For enhanced passenger comfort on long trips the Escape’s rear seats recline. The QX30’s rear seats don’t recline.
The Escape has a much larger cargo volume with its rear seat up than the QX30 with its rear seat up (34 vs. 19.2 cubic feet). The Escape has a much larger cargo volume with its rear seat folded than the QX30 with its rear seat folded (68 vs. 34 cubic feet).
To make loading and unloading groceries and cargo easier, especially for short adults, the Escape SEL/Titanium has a standard power liftgate, which opens and closes automatically by pressing a button, or on the Escape Titanium, by just kicking your foot under the back bumper, completely leaving your hands free. The QX30 doesn’t offer a power liftgate.
The Escape has a 1500 lbs. towing capacity. The QX30 has no towing capacity.
The Escape offers a remote vehicle starting system, so the vehicle can be started from inside the driver's house. This allows the driver to comfortably warm up the engine before going out to the vehicle. The climate system will also automatically heat or cool the interior. The QX30 doesn’t offer a remote starting system.
The power windows standard on both the Escape and the QX30 have locks to prevent small children from operating them. When the lock on the Escape is engaged the driver can still operate all of the windows, for instance to close one opened by a child. The QX30 prevents the driver from operating the other windows just as it does the other passengers.
The Escape SE/SEL/Titanium’s front and rear power windows all open or close fully with one touch of the switches, making it more convenient at drive-up windows and toll booths, or when talking with someone outside the car. The QX30’s rear power window switches have to be held the entire time to open or close them fully.
In case you lock your keys in your vehicle, or don’t have them with you, you can let yourself in using the Escape SE/SEL/Titanium’s exterior keypad. The QX30 doesn’t offer an exterior keypad entry system, and its extra cost InTouch Services™ can’t unlock the doors if the vehicle doesn’t have cell phone reception or the driver can’t contact the service.
The Escape’s standard speed-sensitive wipers speed up when the vehicle does, so that the driver doesn’t have to continually adjust the speed of the wipers. The QX30’s standard manually variable intermittent wipers have to be constantly adjusted.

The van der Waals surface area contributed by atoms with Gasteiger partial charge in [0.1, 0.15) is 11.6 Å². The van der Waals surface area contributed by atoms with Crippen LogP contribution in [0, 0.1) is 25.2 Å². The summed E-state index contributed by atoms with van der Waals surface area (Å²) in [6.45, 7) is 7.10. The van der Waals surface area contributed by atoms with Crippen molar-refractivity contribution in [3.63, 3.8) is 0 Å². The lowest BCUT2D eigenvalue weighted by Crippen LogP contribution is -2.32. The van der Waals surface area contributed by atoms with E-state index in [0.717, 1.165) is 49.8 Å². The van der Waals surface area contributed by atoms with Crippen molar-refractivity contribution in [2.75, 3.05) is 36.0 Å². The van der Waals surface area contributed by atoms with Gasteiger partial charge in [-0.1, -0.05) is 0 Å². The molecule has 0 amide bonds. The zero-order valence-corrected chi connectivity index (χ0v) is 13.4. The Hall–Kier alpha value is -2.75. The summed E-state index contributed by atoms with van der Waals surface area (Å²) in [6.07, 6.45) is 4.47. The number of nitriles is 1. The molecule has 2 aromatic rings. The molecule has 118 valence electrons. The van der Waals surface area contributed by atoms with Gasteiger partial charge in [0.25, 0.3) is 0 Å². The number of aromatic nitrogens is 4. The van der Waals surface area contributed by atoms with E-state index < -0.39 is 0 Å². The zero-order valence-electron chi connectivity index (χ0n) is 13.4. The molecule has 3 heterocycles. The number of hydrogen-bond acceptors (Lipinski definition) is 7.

To improve rear visibility by keeping the rear window clear, the Escape has a standard rear fixed intermittent wiper with a full on position. The rear wiper standard on the QX30 only has an intermittent setting, so in a hard rain visibility isn’t as good.
To shield the driver and front passenger’s vision over a larger portion of the windshield and side windows, the Escape has standard extendable sun visors. The QX30 doesn’t offer extendable visors.
On extremely cold winter days, the Escape Titanium’s standard heated steering wheel provides comfort, allowing the driver to steer safely and comfortably before the vehicle heater warms up. The QX30 doesn’t offer a heated steering wheel.
The Escape Titanium has a 115-volt a/c outlet on the center console, allowing you to recharge a laptop or run small household appliances without special adapters that can break or get misplaced. The QX30 doesn’t offer a house-current electrical outlet.
Insurance will cost less for the Escape owner. The Complete Car Cost Guide estimates that insurance for the Escape will cost $1455 to $3205 less than the QX30 over a five-year period.
According to The Car Book by Jack Gillis, the Escape is less expensive to operate than the QX30 because typical repairs cost much less on the Escape than the QX30, including $523 less for a water pump, $378 less for a muffler, $25 less for front brake pads, $206 less for a starter, $277 less for fuel injection, $94 less for a fuel pump, $125 less for front struts, $88 less for a timing belt/chain and $651 less for a power steering pump.
IntelliChoice estimates that five-year ownership costs (depreciation, financing, insurance, fuel, fees, repairs and maintenance) for the Ford Escape will be $4053 to $4738 less than for the Infiniti QX30.
The Ford Escape outsold the Infiniti QX30 by almost 34 to one during 2018.
© 1991-2018 Advanta-STAR Automotive Research. All rights reserved.